17/11/2015 12:42 PM AEDT | Updated 15/07/2016 12:51 PM AEST

'They Have Been Through Quite A Lot,' First Syrian Refugee Family Gets Ready To Settle

Fairfax/Andrew Meares

CANBERRA -- Social Services Minister Christian Porter has described the first family of Syrian refugees arriving in Perth today as being on “a fairly long journey”, including being “subjected to” Australia’s rigorous immigration checks.

The family of five, including three children, has been fast tracked as part of an additional 12,000 humanitarian refugee places due to the mother being seven months pregnant.

Originally from the largely destroyed city of Homs, Syria, the Minister said the family has been "through quite a lot".

"My understanding is they were a fairly early family to be displaced," Porter told the ABC.

“They have spent time in and out of refugee camps. They have gone through quite a lot and it has been quite a long journey.”

The timing of the family’s arrive coincides with the fallout of the Paris terror attacks and concern in Europe about terrorists posing as Syrian refugees fleeing the conflict.

Foreign Minister Julie Bishop has described the process as Australian authorities “hand-picking” suitable refugees, while Treasurer, and former Immigration and Social Services Minister, Scott Morrison has told Macquarie radio Tuesday the focus remains on persecuted minorities.

“That obviously includes a large Christian component. In fact, the majority I would expect,” he said. “And that is because it is those communities who are at most long term risk in the Middle East.”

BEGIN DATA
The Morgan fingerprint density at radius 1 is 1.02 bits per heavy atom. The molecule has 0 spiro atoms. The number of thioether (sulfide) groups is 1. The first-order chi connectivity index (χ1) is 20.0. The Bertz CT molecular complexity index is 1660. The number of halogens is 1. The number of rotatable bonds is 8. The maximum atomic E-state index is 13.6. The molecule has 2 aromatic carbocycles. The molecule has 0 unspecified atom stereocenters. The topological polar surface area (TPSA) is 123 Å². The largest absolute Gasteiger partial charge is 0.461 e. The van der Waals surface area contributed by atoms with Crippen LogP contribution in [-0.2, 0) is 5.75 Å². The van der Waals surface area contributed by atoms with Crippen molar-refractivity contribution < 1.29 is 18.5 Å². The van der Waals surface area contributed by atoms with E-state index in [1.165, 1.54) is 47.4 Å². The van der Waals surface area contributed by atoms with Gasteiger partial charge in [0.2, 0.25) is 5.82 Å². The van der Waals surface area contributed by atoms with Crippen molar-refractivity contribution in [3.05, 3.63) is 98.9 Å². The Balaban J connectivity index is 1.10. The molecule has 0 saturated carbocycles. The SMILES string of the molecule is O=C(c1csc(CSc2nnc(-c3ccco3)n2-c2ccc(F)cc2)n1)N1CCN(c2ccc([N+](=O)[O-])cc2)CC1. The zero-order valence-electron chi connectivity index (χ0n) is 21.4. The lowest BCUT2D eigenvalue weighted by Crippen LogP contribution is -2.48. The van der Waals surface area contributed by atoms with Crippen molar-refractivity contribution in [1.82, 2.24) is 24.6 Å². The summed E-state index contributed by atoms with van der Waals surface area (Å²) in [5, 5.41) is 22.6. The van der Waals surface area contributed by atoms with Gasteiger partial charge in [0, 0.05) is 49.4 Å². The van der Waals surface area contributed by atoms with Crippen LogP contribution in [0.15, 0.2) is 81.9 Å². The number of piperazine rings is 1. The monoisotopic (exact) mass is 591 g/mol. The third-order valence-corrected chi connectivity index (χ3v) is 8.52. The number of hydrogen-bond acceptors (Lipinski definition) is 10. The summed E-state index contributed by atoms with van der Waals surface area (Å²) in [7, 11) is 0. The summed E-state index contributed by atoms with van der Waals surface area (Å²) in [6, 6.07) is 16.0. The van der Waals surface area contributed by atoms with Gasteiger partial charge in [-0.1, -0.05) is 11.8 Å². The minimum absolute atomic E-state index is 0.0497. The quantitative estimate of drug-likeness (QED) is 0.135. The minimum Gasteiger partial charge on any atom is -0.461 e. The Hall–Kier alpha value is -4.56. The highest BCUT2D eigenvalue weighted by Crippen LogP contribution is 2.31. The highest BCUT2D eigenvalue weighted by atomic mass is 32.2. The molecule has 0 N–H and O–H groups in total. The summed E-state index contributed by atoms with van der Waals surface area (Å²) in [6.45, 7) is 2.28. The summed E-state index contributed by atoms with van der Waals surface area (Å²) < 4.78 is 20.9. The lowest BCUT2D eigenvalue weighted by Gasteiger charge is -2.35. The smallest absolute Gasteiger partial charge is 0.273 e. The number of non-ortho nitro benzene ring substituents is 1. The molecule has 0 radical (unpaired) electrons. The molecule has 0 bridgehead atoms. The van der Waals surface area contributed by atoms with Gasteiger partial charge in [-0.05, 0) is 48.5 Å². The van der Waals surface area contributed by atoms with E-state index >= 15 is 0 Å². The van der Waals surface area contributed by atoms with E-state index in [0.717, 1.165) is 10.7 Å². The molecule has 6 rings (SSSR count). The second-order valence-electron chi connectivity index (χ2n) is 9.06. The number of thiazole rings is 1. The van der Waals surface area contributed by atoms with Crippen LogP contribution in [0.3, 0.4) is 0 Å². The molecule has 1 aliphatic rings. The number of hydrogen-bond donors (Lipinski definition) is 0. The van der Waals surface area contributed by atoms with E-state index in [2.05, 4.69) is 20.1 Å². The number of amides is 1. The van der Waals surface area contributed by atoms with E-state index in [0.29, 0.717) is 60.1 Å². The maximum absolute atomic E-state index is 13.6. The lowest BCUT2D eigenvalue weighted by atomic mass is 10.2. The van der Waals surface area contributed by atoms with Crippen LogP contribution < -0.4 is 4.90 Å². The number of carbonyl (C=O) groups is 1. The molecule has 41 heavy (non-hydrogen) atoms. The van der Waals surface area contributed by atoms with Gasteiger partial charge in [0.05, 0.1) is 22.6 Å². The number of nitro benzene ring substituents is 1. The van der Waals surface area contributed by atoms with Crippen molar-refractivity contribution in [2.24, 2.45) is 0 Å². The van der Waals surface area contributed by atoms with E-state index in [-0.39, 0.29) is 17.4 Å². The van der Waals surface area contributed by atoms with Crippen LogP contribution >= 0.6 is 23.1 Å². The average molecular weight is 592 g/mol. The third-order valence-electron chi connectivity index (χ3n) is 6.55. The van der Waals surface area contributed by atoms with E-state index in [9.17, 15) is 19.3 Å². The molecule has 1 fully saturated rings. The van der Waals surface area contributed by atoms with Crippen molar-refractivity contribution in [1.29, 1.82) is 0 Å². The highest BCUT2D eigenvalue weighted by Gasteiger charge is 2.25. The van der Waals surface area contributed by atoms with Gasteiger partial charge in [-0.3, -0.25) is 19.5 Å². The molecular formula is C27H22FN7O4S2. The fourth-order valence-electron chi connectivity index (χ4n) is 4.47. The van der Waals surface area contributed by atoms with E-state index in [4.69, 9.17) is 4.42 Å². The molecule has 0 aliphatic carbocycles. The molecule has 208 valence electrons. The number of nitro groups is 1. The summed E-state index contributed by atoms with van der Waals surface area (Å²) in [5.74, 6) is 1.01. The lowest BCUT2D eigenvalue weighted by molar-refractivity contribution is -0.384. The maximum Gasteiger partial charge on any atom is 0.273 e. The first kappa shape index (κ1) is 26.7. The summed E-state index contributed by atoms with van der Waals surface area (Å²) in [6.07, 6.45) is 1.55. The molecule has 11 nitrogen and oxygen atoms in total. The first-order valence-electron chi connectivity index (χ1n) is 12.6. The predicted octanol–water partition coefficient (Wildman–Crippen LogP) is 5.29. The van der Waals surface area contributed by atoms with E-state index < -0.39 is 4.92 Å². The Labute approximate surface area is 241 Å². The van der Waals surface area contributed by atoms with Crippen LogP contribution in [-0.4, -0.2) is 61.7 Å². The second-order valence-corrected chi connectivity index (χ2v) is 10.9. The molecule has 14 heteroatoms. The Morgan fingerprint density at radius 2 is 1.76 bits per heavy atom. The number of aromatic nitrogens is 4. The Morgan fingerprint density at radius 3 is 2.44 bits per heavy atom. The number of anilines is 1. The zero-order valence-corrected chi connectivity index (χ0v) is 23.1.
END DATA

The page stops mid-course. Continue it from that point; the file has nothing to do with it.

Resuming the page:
The refugees will be offered permanent settlement in Australia.

“I think they will get the warmest of welcomes and I think they will get the best settlement services in the world,” Morrison said.

“They will be thoroughly screened and I think they will make very good Australians.”

The Social Services Minister said they had gone through an “absolutely rigorous” and lengthy offshore screening process involving stringent health checks, character assessments and vetting by security and intelligence agencies.

“They have been subjected to, quite properly, the very orderly, almost ponderous processes that we go through, Australia, in terms of assessing anyone who comes here on a refugee visa,” Porter said.

“I can say that the process has not, in any sense, been rushed in any way.”

The family will be met by staff from the Metropolitan Migrant Resource Centre WA and will be given a basic “welcome” pack of food, clothes and cleaning items before being taken to its new accommodation.

Several other families from persecuted Middle Eastern minorities are due in Australia before the end of the year as part on an additional 12,000 refugees fleeing the conflict in Syria and Iraq.